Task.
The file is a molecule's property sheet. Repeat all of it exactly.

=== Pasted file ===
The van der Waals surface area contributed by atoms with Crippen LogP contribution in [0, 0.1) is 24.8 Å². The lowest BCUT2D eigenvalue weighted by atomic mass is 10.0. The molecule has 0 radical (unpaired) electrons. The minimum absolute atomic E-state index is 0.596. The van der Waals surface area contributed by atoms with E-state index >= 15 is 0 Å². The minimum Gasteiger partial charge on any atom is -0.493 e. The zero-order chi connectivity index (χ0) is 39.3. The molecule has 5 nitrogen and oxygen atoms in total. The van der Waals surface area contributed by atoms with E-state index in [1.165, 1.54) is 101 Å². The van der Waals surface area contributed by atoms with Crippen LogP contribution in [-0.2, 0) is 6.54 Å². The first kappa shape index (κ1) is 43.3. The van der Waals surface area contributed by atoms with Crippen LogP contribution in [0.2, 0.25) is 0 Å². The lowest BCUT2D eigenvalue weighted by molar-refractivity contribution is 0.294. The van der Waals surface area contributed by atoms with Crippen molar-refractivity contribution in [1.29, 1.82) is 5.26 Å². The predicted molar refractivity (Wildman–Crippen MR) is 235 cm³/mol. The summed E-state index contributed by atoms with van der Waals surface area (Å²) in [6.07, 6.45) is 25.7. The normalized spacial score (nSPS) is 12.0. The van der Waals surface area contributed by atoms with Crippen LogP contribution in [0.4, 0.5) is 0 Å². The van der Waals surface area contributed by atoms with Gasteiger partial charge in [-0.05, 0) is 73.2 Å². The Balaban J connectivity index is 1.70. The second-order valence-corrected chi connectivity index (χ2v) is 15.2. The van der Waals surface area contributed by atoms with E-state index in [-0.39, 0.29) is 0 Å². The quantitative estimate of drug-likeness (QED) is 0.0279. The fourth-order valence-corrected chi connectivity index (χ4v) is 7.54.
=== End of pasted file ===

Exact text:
The van der Waals surface area contributed by atoms with Crippen LogP contribution in [0, 0.1) is 24.8 Å². The lowest BCUT2D eigenvalue weighted by atomic mass is 10.0. The molecule has 0 radical (unpaired) electrons. The minimum absolute atomic E-state index is 0.596. The van der Waals surface area contributed by atoms with E-state index >= 15 is 0 Å². The minimum Gasteiger partial charge on any atom is -0.493 e. The zero-order chi connectivity index (χ0) is 39.3. The molecule has 5 nitrogen and oxygen atoms in total. The van der Waals surface area contributed by atoms with E-state index in [1.165, 1.54) is 101 Å². The van der Waals surface area contributed by atoms with Crippen LogP contribution in [-0.2, 0) is 6.54 Å². The first kappa shape index (κ1) is 43.3. The van der Waals surface area contributed by atoms with Crippen LogP contribution in [0.2, 0.25) is 0 Å². The lowest BCUT2D eigenvalue weighted by molar-refractivity contribution is 0.294. The van der Waals surface area contributed by atoms with Crippen molar-refractivity contribution in [1.29, 1.82) is 5.26 Å². The predicted molar refractivity (Wildman–Crippen MR) is 235 cm³/mol. The summed E-state index contributed by atoms with van der Waals surface area (Å²) in [6.07, 6.45) is 25.7. The normalized spacial score (nSPS) is 12.0. The van der Waals surface area contributed by atoms with Crippen LogP contribution in [0.4, 0.5) is 0 Å². The van der Waals surface area contributed by atoms with Gasteiger partial charge in [-0.05, 0) is 73.2 Å². The Balaban J connectivity index is 1.70. The second-order valence-corrected chi connectivity index (χ2v) is 15.2. The van der Waals surface area contributed by atoms with E-state index in [-0.39, 0.29) is 0 Å². The quantitative estimate of drug-likeness (QED) is 0.0279. The fourth-order valence-corrected chi connectivity index (χ4v) is 7.54.